Researchers devise a way to manipulate a rat's dreams

September 6, 2012 by Bob Yirka, Medical Xpress report
rat

(Medical Xpress)—Cognitive scientists working at MIT have devised a means for not only altering the dreams of rats, but of demonstrating a way of testing what they've achieved, offering evidence that it can be done, and in so doing have offered a glimpse into what may lie ahead for people who wish to manipulate their own dreams. Daniel Bendor and Matthew Wilson, working out of MIT's Picower Institute for Learning and Memory have, as they describe in their paper published in Nature Neuroscience, used audio sounds to influence the dreams of rats they were studying.

Dreams, like gravity and reasons for our existence, are not understood at all. Nobody knows why we have them or what we get from them, though there are countless theories. And until now, most would have agreed that dreams are a all their own; we, as the dreamers, are merely passive viewers, watching and responding emotionally to the events as they unfold, but powerless to control the action.

Bendor and Wilson thought maybe it was possible to alter the action by controlling the real world environment that surrounds some test as they slept; to find out, they devised a simple experiment. First they taught a rat running through a maze to respond to two different audio tones. The first meant they'd find a treat if they turned right, the second meant they'd find a treat if they turned left. After the rats had it down, the research duo recorded their brain wave patterns as they ran through the maze and responded to the tones. Later, after the rats had bedded down for the night and were dreaming, their were recorded again, this time to show what they knew the rats would be dreaming about; the maze of course. Comparing the brain waves from the actual maze runs to those that occurred while the rats were sleeping showed this to be true. Then, to alter the rats' dreams, the researchers played the same audio tones that had been used in the maze tests, and found that the of the rats responded in the same way as they had when the rats were awake and in the maze, proving that the audio tones had influenced their dreams in a directly controlled manner.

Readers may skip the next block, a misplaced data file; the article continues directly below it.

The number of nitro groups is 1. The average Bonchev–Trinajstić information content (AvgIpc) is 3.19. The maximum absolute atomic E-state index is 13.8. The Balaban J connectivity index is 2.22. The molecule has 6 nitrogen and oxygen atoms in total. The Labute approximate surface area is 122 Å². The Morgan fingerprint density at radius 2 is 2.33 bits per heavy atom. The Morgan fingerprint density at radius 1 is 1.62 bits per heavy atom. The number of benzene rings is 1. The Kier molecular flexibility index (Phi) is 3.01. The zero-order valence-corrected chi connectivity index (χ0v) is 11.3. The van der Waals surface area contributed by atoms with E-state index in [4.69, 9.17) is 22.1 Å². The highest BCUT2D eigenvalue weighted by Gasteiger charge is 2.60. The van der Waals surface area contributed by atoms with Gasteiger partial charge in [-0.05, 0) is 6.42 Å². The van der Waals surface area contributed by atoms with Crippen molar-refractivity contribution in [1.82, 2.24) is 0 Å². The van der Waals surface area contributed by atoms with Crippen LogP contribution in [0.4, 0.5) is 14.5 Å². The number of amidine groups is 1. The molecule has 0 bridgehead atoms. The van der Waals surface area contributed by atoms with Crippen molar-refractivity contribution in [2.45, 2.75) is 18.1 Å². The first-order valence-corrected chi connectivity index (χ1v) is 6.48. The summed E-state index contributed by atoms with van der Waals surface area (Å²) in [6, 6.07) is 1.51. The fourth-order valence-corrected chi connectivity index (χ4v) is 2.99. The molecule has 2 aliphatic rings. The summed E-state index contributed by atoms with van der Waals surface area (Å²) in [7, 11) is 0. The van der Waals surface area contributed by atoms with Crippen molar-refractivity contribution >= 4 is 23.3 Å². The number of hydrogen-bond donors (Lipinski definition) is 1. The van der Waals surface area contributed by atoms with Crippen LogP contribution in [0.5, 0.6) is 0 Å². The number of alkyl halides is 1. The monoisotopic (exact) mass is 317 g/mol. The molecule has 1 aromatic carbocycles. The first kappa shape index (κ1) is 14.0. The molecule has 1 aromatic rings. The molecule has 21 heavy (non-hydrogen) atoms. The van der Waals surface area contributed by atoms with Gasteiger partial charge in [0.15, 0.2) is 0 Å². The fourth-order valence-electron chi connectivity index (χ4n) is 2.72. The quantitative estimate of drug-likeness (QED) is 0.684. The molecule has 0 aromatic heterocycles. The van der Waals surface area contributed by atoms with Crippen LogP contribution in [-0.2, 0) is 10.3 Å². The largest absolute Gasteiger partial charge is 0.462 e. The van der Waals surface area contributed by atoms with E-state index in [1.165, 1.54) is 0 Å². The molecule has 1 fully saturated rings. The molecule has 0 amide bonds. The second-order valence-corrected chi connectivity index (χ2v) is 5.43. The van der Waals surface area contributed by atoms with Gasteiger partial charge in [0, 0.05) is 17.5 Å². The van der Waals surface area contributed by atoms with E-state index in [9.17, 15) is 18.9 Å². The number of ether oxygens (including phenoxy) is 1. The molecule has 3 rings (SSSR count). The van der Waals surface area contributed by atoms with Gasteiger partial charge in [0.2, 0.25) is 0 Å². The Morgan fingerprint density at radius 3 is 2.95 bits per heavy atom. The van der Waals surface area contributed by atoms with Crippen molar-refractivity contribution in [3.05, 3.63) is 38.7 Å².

Due to their findings, the researchers speculate that maybe someday soon there will be a new kind of science, i.e. engineering, where scientists learn all manner of ways to manipulate dreams in people, and then people use those techniques to customize their dreams to conjure up whatever it is they can imagine, and possibly, to eliminate nightmares.

Explore further: Brain rhythms are key to learning

More information: Biasing the content of hippocampal replay during sleep, Nature Neuroscience (2012) doi:10.1038/nn.3203

Abstract